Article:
After receiving over 60,000 beta applications since last week, Valve has begun sending out the first wave of invites for the Steam for Linux beta today.
The Linux version of Steam currently only works on Ubuntu 12.04, reflecting what Steam for Linux team member Frank Crockett said in a statement was “an overwhelming majority of beta applicants [reporting] they’re running the Ubuntu distro of Linux.” Other popular Linux distributions will be supported in the future, Valve said. The service will be opened to more beta testers going forward, then expanded to all Linux users “once the team has seen a solid level of stability and performance across a variety of systems.”
The service currently features 24 Linux games, a list dominated by indie titles that were already available via other means, as well as larger releases like Team Fortress 2 and Serious Sam 3. Valve has promised that internally developed titles like Portal and Left 4 Dead 2 will be available for Linux soon. Only one paid Steam Linux title, World of Goo, currently has a free demo available on the platform.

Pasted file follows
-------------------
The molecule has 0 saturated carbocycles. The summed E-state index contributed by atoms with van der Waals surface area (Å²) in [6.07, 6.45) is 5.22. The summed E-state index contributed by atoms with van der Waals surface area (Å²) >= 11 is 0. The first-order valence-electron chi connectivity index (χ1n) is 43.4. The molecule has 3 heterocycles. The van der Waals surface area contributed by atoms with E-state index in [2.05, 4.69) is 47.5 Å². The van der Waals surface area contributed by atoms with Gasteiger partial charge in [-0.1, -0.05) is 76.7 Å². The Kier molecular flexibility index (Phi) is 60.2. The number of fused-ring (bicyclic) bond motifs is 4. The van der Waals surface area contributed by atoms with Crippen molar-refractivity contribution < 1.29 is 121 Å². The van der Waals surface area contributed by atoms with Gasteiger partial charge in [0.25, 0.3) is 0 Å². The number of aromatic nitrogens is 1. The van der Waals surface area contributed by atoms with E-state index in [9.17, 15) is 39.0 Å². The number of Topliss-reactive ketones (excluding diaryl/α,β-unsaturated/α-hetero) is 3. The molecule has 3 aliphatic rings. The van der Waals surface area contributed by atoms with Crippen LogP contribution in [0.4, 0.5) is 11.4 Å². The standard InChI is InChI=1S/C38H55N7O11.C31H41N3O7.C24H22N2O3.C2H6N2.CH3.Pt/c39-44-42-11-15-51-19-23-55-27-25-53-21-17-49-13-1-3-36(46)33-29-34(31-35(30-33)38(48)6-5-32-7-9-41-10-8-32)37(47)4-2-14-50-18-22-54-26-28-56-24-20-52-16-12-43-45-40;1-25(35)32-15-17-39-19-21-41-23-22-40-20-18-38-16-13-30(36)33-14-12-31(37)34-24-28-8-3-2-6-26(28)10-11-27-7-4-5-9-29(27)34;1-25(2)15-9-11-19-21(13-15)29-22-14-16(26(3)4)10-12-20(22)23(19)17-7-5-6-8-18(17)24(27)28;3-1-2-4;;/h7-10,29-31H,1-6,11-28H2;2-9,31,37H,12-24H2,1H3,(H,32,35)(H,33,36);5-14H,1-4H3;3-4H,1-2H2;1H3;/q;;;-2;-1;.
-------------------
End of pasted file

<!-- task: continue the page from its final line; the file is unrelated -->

When Valve first announced Steam Greenlight back in July, the company said it hoped introducing the new section would “increase the volume and quality of creative submissions” to the service. Users would vote for which developer-submitted games they want to see distributed on Steam. But the hundreds of game projects that streamed in for consideration in the first few days after the section’s launch last week included plenty of entries that clearly didn’t meet that quality bar. There were obvious fakes (“Half-Life 3”), obvious offensive trolling (“Best WTC plane simulator”), obvious jokes (one “game” project consisted solely of a photo of an unnamed teenager), and obviously unlicensed versions of copyrighted games (ranging from Command and Conquer to Mass Effect 3). These submissions were threatening to crowd out the legitimate games developers put up on Greenlight.
So to help “cut down the noise in the system,” Valve announced late Tuesday that it was immediately instituting a one-time-per-developer fee of $100 to gain access to the Steam Greenlight submission system, with all proceeds going to Penny Arcade’s Child’s Play charity (so Valve doesn’t make any money directly from the new rule). “It was obvious after the first weekend that we needed to make some changes to eliminate pranksters while giving folks in the community the ability to focus on ‘their kind’ of games,” Valve UI designer Alden Kroll told Ars.